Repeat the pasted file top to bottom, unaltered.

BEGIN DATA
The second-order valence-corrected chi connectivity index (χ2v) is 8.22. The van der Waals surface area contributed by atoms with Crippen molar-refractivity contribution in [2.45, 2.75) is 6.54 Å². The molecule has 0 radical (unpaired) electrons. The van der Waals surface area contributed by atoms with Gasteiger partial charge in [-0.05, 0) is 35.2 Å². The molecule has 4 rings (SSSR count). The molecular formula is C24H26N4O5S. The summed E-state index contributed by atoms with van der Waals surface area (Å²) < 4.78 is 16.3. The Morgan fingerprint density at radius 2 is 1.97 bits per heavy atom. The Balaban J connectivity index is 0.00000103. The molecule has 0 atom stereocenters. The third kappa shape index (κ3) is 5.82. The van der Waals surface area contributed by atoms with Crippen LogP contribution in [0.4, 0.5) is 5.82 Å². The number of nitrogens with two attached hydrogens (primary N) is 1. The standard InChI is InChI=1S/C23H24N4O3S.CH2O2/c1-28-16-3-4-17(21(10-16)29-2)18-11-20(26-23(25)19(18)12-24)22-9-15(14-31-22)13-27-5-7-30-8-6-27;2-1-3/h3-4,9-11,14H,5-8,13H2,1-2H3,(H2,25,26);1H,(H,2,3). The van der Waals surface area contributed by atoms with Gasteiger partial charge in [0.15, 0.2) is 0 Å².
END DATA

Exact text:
The second-order valence-corrected chi connectivity index (χ2v) is 8.22. The van der Waals surface area contributed by atoms with Crippen molar-refractivity contribution in [2.45, 2.75) is 6.54 Å². The molecule has 0 radical (unpaired) electrons. The van der Waals surface area contributed by atoms with Gasteiger partial charge in [-0.05, 0) is 35.2 Å². The molecule has 4 rings (SSSR count). The molecular formula is C24H26N4O5S. The summed E-state index contributed by atoms with van der Waals surface area (Å²) < 4.78 is 16.3. The Morgan fingerprint density at radius 2 is 1.97 bits per heavy atom. The Balaban J connectivity index is 0.00000103. The molecule has 0 atom stereocenters. The third kappa shape index (κ3) is 5.82. The van der Waals surface area contributed by atoms with Crippen LogP contribution in [0.4, 0.5) is 5.82 Å². The number of nitrogens with two attached hydrogens (primary N) is 1. The standard InChI is InChI=1S/C23H24N4O3S.CH2O2/c1-28-16-3-4-17(21(10-16)29-2)18-11-20(26-23(25)19(18)12-24)22-9-15(14-31-22)13-27-5-7-30-8-6-27;2-1-3/h3-4,9-11,14H,5-8,13H2,1-2H3,(H2,25,26);1H,(H,2,3). The van der Waals surface area contributed by atoms with Gasteiger partial charge in [0.15, 0.2) is 0 Å².